The purpose of journey.

Journeys derive their meaning from arrival at their destination; retrospectively, they appear worthwhile.  On the road it is different, especially if there is some uncertainty about reaching the goal. The hope which impels us forward is a hope that cannot yet see its own object (Rom 8:24)– we are traveling blind.  We must expect that the length and hardship of the journey will sometimes seem impossible to bear.  We will be tempted to be disheartened, to allow ourselves to lose the sharp focus of our discipleship and drift into distracting diversions.  Inevitably, given the complex demands discipleship places upon us, there will be failures, misjudgments, and periods of stagnation.  In the context of the whole journey and from the standpoint of eternity these are trifling, whatever their magnitude.  Locked in time and space, we cannot see this and so we are tempted to lose our nerve and give up our search for God.  ”This saying is [too] hard; who can hear it?”  (Jn 6:60).  It is easy to rationalize such apostasy; but there is danger that something in our own spirits dies when we settle for second best.  Those who remain become plodders, perhaps. They no longer trust in their own virtuosity, but let go to allow God brilliantly to bring to perfection the work begun, but in a manner that transcends human assessment or intelligence.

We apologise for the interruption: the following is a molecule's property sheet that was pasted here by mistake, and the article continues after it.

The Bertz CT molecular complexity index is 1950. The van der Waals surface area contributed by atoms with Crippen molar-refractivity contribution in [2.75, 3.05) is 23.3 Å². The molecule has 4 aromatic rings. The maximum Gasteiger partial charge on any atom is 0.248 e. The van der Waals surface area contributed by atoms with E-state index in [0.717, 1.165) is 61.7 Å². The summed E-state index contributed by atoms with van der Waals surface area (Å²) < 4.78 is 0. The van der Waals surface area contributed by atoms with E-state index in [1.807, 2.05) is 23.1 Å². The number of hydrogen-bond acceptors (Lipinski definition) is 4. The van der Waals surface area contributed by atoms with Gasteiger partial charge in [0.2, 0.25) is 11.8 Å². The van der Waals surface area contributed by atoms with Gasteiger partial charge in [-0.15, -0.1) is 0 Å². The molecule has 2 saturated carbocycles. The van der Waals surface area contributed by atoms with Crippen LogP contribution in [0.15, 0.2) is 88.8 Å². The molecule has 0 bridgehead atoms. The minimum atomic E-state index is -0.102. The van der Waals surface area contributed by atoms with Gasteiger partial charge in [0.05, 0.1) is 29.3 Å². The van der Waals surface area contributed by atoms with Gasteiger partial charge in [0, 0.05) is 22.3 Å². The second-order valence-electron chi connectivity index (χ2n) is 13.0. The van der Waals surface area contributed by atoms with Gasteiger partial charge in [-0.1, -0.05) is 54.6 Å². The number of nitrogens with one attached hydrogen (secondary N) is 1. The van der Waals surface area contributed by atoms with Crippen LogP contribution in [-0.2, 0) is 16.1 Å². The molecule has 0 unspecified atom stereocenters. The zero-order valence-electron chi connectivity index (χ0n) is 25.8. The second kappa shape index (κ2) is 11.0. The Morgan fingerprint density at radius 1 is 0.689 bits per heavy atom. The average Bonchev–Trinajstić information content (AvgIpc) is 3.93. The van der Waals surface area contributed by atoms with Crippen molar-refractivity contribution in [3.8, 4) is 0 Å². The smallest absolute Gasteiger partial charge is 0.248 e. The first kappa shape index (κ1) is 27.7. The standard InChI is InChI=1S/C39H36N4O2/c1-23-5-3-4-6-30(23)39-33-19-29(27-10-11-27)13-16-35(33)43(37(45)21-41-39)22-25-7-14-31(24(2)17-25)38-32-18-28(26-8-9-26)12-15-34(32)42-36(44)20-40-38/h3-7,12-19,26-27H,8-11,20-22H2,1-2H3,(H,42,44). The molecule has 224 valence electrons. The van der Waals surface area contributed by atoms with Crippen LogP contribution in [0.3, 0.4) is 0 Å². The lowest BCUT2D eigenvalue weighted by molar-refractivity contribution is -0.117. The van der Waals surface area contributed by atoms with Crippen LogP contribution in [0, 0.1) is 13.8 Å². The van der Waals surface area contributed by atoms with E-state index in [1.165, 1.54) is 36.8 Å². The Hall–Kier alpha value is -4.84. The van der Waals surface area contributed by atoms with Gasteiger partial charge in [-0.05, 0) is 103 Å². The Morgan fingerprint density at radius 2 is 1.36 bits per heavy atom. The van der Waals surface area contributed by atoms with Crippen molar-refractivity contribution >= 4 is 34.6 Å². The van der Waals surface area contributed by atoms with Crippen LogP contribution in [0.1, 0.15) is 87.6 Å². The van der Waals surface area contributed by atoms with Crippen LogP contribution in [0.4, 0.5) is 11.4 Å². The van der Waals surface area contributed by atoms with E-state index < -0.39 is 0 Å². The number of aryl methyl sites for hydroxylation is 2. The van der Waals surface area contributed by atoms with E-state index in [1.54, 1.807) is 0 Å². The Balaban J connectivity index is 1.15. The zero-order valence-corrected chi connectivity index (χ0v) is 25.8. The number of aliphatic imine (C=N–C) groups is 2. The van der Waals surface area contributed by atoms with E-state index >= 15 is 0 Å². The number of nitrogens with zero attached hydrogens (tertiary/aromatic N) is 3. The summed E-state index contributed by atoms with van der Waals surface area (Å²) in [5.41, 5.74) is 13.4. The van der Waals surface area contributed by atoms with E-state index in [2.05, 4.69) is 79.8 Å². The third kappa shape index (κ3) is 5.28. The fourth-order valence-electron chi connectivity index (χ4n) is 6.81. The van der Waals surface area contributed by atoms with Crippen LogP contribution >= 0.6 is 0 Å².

(Casey, Fully Human Fully Divine, 168)